Group questions state forest certified status

MCEA says OHV rules cause for certification
concerns

By Tim
Spielman
Associate Editor

St. Paul – Earlier this year, state forests in Minnesota were
dually certified as ‘sustainable,’ in theory making wood products
from the forests more marketable, according to state officials. The
dual certification covers all 4.8 million acres of Minnesota state
forest.

Now, an environmental group in the state is arguing the state’s
inaction to control use of off-highway vehicles on state forest
lands should result in revocation of certification, at least under
one of the two certification systems.

In February of this year, the Minnesota Center for Environmental
Advocacy was joined by Izaak Walton League in filing an appeal with
Scientific Certification Systems, a third-party group assigned to
review compliance with certification requirements, otherwise known
as CARS – corrective action requirements. Both the Forest
Stewardship Council and the Sustainable Forestry Initiative
consider corrective measures needed when considering certification
for agencies or private logging companies. Major flaws might
nullify certification; minor ones do not.

‘The MCEA thought we deserved Š a major CAR,’ said Tom Baumann,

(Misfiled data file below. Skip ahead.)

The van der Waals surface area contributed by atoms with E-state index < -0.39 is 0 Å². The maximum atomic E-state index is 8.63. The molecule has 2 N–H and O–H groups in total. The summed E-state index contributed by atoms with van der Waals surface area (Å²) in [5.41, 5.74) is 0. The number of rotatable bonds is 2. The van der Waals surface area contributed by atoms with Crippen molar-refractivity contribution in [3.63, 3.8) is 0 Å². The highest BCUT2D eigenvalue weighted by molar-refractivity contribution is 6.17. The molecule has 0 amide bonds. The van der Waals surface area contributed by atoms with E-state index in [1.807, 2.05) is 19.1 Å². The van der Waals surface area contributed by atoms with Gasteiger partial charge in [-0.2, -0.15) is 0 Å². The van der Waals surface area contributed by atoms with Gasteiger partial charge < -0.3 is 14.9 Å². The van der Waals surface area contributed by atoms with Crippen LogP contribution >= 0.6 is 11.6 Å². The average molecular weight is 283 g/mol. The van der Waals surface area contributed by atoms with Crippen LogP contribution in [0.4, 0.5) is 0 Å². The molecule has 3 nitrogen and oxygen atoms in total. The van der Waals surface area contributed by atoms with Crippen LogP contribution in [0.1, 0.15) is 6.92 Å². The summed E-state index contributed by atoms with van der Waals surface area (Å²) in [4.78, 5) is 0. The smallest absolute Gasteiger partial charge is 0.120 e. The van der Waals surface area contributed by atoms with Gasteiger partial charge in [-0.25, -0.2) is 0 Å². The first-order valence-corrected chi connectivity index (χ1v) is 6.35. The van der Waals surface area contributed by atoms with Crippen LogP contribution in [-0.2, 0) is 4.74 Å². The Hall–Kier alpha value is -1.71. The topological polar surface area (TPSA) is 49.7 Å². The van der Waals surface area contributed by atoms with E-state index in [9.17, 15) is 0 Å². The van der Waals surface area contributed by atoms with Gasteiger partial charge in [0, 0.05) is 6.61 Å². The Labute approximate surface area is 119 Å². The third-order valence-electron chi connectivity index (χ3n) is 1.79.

supervisor of forest management for DNR Forestry.

CARs aren’t uncommon, Baumann said. Forest certification systems
(the FSC is conservation-oriented, while the SFI revolves around
industrial considerations) often enumerate several CARs; it’s up to
government agencies or private companies to create a plan that
outlines how they will address each issue.

Of the MCEA appeal, Baumann said, ‘They felt because we were not
managing OHV use in a way they believed appropriate we should’ve
received a major CAR.’

Though there is no specific mention of OHV (including
all-terrain vehicle) use in the list of corrective action
requirements, their use is tied to sustainable forest use and
recreational use, Baumann said.

The Scientific Certification Systems, in an audit following the
MCEA appeal, said the DNR met the standards set by the Forest
Stewardship Council, whose standards the MCEA said the department
was failing to meet.

According to the MCEA, the SCS in January said DNR Forestry
needed to correct 14 failings, but met Forest Stewardship Council
requirements for certification. ‘Seven of the 14 corrective action
requests address the off-highway vehicle problems ‘in some direct
manner,’ according to the certifier,’ the MCEA said.

Last week, Scientific Certification Systems agreed with MCEA on
seven of 24 complaints, according to an MCEA release, and added
four more corrective actions the department must take to keep its
certification. The department must develop new guidelines for its
staff so they can determine if new trails created by off-highway
vehicle users are a problem and should be closed, the release
states.

The SCS declined to revoke the DNR’s certification, as MECA
requested, stating the department is ‘substantially’ in compliance
with the Forest Stewardship Council’s forest management
principles.

‘We feel vindicated in some, but not all, of our concerns,’ said
Matt Norton, forestry and wildlife advocate for the MCEA.

Baumann said there are a number of different timelines for
corrective action, but that the department is addressing each
issue. Further, when the department sought certification, ‘we were